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Cause of Baltimore train mishap a mystery

BALTIMORE, Maryland (CNN) -- A chief investigator for the National Transportation Safety Board said Tuesday several scenarios are being considered in the agency's investigation of the train derailment that has disrupted the city since last week.

"Nothing has been ruled out, everything has been ruled in, and we're beginning to take a detailed look," said Jay Kivowitz of the NTSB, listing human error, track problems, signal problems or equipment problems as possible causes of the accident.

The city has been cleaning up from the soupy, sooty mess since last Wednesday when a 60-car CSX train carrying hazardous materials derailed in a tunnel, sending out thick black smoke, snarling traffic, disrupting Internet service because of burned optic cable lines and forcing the postponement of baseball games at nearby Camden Yards. The games have since resumed.

Workers removed burning cars from the tunnel throughout the weekend, pulling out the last car just before 8 Monday morning. The train was carrying a number of hazardous materials, including tripropylene, a flammable liquid, and hydrochloric acid. It also was carrying wood and paper products, which in some cases served to fuel the fire.

Map of accident site  

A water main break on the same day of the accident in the vicinity of the tunnel initially cooled the fire but then contributed to the general mess. City crews will have to rebuild the entire intersection where the main broke.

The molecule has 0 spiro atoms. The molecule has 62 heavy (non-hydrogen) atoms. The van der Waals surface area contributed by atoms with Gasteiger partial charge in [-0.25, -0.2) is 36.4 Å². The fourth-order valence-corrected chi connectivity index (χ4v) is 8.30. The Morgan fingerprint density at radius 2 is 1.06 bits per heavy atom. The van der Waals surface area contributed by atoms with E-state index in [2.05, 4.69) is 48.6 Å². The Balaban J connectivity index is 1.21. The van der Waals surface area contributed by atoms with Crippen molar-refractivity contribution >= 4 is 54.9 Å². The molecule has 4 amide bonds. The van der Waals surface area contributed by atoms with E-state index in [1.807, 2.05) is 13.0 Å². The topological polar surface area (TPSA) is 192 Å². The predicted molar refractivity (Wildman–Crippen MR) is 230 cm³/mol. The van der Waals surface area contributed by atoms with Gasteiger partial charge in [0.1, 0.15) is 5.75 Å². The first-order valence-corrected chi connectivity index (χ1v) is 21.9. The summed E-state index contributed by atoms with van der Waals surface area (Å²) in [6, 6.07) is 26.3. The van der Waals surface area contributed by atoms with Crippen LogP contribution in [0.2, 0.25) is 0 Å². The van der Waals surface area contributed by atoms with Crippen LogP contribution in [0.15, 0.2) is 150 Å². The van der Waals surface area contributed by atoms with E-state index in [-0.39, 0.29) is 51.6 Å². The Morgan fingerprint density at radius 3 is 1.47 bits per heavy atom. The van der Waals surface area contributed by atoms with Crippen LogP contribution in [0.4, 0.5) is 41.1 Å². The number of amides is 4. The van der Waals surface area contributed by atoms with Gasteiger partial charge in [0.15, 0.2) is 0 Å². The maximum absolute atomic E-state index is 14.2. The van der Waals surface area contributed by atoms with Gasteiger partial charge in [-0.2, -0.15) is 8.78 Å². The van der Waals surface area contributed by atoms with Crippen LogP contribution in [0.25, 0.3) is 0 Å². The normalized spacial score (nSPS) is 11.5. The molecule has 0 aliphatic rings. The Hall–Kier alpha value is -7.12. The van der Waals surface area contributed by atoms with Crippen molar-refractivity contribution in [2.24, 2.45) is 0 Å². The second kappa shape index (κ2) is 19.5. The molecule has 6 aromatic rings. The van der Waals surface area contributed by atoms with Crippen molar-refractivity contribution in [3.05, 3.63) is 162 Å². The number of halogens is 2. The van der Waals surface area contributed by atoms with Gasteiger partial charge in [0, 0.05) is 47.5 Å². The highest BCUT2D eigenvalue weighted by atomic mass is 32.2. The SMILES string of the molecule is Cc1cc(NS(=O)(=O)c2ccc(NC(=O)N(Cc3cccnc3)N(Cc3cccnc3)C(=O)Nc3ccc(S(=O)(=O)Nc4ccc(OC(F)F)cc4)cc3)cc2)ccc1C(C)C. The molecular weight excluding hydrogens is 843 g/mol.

City officials bristled at a suggestion that the water main break somehow contributed to the train derailment.

Public works spokesman Kurt Kocher said the train derailed at 3:08 p.m., and according to the city's charting system measuring water levels in reservoirs, the water main break did not occur until 6:15 or 6:20 p.m.

"Our job here is not to get into the blame game; our job is to provide information to the public," Kocher said. "We're not going to say this is the cause or that is the cause."

He added that CSX officials had performed an inspection of the Howard Street tunnel last Tuesday, the day before the accident, and had not reported any problems with it to the city.

Kivowitz said the city has given NTSB investigators all the documents concerning the water main that they've asked for, contrary to a report in the Washington Post Tuesday that said the city was not cooperating with the federal agency.

"The NTSB has enjoyed a complete cooperation [from] the police and fire department during this difficult period," he said.

Kivowitz said investigators are looking at a "representative piece" of the 100-year-old, 40-inch water main pipe and are sending to a lab in Washington "earth-like" material found on top of some of the boxcars.

• National Transportation Safety Board
• CSX Transportation
• Maryland Department of the Environment

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